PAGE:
TUDOR Wests’ Sam Lobsey and Joe Maguires Waratahs’ Jess Thomas received some consolation for grand final defeat on Sunday.
Both picked up the best and fairest accolades for their respective competitions, Thomas jointly with Services coach Kimmy Hill.
They finished with 19 points, two ahead of Flames’ Renae Gleeson, with Olympians duo Namoi Sparke and Alice Arnott in equal third on 16.
“It was very unexpected,” Thomas said.
She’s been a big part of Waratahs’ success this year, which culminated in them reaching their first-ever first grade grand final.
“It was a great day,” Thomas said. “Great to be in the grand final and great to win this award.”
They put up a real fight against 13-times defending champions Flames and at half-time were on top – thanks to Maddie Cryer and their defence.
“Our defence did amazingly. They did such a great job to keep it 1-nil,” Thomas said.
She said the mood at half-time was “really positive”, even though the hot conditions were taking their toll.
“But in 35 minutes, things can change,” she said.
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Which they did, with Flames by 10 minutes in a goal up.
Even still, Waratahs almost managed to scramble a leveller and push the game into extra time.
“Towards the end we had a few shots on goal but we couldn’t connect,” Thomas said.
This year was her eighth with Waratahs and, without question, their best.
There were a few factors for that, Thomas thought.
One of those was they worked a lot harder than in previous years.
That came to fruition in the latter part of the season, with Waratahs losing only one of their last nine and coming from fourth to make the grand final.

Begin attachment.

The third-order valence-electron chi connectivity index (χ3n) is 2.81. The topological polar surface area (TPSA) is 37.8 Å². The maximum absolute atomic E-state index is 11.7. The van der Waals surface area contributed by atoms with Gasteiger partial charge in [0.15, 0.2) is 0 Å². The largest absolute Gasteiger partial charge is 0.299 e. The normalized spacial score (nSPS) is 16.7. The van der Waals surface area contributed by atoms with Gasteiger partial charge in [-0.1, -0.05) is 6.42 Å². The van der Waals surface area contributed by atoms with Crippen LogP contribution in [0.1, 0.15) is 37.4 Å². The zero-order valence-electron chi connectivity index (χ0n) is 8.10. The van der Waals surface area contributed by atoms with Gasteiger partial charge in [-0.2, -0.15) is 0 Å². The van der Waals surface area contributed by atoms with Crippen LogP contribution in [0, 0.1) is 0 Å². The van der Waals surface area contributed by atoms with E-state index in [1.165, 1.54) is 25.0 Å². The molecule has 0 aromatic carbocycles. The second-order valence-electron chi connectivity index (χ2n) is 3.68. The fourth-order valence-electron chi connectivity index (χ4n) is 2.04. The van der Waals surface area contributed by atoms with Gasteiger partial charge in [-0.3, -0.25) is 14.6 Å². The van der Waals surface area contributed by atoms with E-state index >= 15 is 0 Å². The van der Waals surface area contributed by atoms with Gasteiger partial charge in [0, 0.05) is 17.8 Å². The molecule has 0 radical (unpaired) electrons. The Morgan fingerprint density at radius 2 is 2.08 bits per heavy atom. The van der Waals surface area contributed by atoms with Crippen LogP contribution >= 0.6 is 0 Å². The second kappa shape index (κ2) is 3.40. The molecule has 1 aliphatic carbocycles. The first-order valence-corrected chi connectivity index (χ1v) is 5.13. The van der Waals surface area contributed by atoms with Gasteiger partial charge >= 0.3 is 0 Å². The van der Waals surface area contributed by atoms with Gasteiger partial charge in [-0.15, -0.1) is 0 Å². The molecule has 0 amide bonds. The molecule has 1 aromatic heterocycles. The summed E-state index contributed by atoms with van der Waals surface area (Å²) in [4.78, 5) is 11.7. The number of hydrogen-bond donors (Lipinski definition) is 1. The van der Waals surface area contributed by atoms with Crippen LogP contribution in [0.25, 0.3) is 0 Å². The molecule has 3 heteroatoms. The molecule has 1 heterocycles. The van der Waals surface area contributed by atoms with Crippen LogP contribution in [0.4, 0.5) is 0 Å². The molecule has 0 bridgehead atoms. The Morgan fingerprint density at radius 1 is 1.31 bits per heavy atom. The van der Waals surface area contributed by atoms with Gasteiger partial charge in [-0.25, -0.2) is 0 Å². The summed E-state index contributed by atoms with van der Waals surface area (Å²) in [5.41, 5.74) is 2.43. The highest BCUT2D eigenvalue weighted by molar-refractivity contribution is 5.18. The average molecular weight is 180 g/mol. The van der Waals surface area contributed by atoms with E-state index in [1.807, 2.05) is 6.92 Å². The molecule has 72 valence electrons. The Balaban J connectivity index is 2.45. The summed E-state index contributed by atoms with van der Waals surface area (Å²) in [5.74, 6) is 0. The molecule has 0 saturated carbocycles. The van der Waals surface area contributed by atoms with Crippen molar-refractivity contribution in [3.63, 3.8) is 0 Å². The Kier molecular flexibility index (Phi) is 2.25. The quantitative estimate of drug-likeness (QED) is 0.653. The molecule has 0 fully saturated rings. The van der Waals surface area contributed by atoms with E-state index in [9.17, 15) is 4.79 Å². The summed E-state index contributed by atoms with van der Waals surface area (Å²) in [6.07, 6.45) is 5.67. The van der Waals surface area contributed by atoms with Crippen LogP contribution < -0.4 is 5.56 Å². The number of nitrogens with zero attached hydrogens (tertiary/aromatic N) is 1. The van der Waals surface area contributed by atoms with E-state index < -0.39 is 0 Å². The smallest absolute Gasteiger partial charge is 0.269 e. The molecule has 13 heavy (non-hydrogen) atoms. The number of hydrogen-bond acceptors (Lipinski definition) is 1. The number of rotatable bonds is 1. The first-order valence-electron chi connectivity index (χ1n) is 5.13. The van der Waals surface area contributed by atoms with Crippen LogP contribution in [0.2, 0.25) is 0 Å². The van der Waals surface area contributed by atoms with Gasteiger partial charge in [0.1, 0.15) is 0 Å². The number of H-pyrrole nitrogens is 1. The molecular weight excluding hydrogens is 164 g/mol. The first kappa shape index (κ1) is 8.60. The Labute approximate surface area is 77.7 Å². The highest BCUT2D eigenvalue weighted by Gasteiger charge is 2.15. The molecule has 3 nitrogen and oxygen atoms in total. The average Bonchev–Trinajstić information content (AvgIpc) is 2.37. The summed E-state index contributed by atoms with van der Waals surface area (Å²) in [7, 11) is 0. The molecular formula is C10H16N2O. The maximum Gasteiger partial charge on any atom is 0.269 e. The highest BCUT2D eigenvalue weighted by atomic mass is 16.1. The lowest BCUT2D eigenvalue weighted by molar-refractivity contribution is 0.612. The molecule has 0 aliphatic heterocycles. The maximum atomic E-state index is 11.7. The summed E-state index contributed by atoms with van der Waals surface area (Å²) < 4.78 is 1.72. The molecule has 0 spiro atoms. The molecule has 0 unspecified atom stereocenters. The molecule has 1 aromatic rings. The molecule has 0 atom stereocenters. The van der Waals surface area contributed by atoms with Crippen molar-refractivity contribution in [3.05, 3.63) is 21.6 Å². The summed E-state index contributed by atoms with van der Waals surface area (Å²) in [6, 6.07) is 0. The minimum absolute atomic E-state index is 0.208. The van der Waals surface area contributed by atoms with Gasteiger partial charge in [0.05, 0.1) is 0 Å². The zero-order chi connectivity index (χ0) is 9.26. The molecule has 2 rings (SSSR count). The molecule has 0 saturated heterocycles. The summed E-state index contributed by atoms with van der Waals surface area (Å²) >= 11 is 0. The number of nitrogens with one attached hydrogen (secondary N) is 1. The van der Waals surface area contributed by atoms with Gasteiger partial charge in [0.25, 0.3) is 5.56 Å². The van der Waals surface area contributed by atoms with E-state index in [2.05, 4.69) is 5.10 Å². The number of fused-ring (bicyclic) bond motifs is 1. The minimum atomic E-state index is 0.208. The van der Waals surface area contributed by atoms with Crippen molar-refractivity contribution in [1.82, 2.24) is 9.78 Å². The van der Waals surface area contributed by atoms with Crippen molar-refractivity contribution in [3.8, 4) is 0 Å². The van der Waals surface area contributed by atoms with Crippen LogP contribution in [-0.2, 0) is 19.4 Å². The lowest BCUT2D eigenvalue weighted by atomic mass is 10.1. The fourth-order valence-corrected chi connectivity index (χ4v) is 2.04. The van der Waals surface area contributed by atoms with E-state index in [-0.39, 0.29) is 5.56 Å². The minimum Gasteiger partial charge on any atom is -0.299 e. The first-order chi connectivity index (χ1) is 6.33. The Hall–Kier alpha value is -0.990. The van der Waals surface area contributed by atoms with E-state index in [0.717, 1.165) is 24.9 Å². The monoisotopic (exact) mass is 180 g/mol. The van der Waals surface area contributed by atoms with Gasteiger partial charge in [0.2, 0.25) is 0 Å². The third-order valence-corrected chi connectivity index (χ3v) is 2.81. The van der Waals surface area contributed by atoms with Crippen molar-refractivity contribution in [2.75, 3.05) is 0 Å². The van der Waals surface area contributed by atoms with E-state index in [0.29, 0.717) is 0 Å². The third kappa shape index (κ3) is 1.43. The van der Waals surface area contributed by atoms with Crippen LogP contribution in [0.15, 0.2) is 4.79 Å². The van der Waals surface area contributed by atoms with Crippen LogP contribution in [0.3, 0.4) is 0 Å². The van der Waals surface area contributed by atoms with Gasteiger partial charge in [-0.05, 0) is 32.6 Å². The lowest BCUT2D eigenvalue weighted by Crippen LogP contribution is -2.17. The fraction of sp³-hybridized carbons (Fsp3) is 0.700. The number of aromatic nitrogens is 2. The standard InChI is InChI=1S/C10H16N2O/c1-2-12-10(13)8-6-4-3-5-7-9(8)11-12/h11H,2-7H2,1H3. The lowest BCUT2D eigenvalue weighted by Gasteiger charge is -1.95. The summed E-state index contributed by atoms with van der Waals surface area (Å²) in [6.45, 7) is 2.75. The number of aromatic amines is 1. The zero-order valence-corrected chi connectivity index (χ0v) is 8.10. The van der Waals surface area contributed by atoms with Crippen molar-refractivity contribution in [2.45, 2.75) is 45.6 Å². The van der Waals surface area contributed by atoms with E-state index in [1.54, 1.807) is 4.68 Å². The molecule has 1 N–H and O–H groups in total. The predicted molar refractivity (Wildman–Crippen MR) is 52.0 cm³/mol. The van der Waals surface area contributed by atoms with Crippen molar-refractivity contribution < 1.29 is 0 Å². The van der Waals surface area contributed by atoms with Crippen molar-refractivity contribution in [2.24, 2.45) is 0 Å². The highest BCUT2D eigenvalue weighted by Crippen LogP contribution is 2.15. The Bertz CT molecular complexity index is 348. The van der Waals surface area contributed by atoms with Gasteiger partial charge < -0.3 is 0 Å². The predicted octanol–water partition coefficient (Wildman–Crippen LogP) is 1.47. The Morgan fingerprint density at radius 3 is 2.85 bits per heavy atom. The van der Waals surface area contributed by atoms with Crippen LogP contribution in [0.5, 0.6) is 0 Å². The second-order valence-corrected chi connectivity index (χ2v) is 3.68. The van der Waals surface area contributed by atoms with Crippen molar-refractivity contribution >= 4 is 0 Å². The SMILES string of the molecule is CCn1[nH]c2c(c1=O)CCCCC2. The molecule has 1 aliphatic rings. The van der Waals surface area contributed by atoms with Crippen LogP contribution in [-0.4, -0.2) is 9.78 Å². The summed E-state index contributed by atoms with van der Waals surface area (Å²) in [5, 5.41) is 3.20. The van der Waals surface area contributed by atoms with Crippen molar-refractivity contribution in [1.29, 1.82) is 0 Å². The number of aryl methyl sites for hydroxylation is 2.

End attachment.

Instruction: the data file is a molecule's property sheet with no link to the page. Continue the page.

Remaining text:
Tudors’ men also had a great season. They made their first grand final since 2009.
Lobsey was one of the big reasons for that and was a runaway winner for the best and fairest.
He finished with 34 points. The next best was Services Workies’ Sam Liles and Armidale City’s Sam Constance on 18.
“I wasn’t expecting that at all,” Lobsey said.
He also took it out last year and while “really happy to get the award” said it was a lot to do with the 10 other guys on the field.
On Sunday they were chasing their first title since 2008 and put themselves in a position to do that.
But Workies struck three quick late blows to make it five straight.
Despite seeming to have the better of the first half, Lobsey said it felt a bit off.
“We weren’t confident,” he said,
Even though they had a lot of possession, there was something lacking.
He said at half-time they spoke about controlling it and working hard, and getting back into the game, which they did.
Defensively they were again good, and really closed down Workies’ options – until the last five minutes anyway.
“Our heads dropped and we let them loose, and the gaps opened up,” Lobsey said.
The loss was tempered a bit by the feeling that they are building something.
“The way the second grade boys played to win today, there’s a lot of good young boys coming through,” Lobsey said.
“There’ll be some competition for spots in first grade next year.”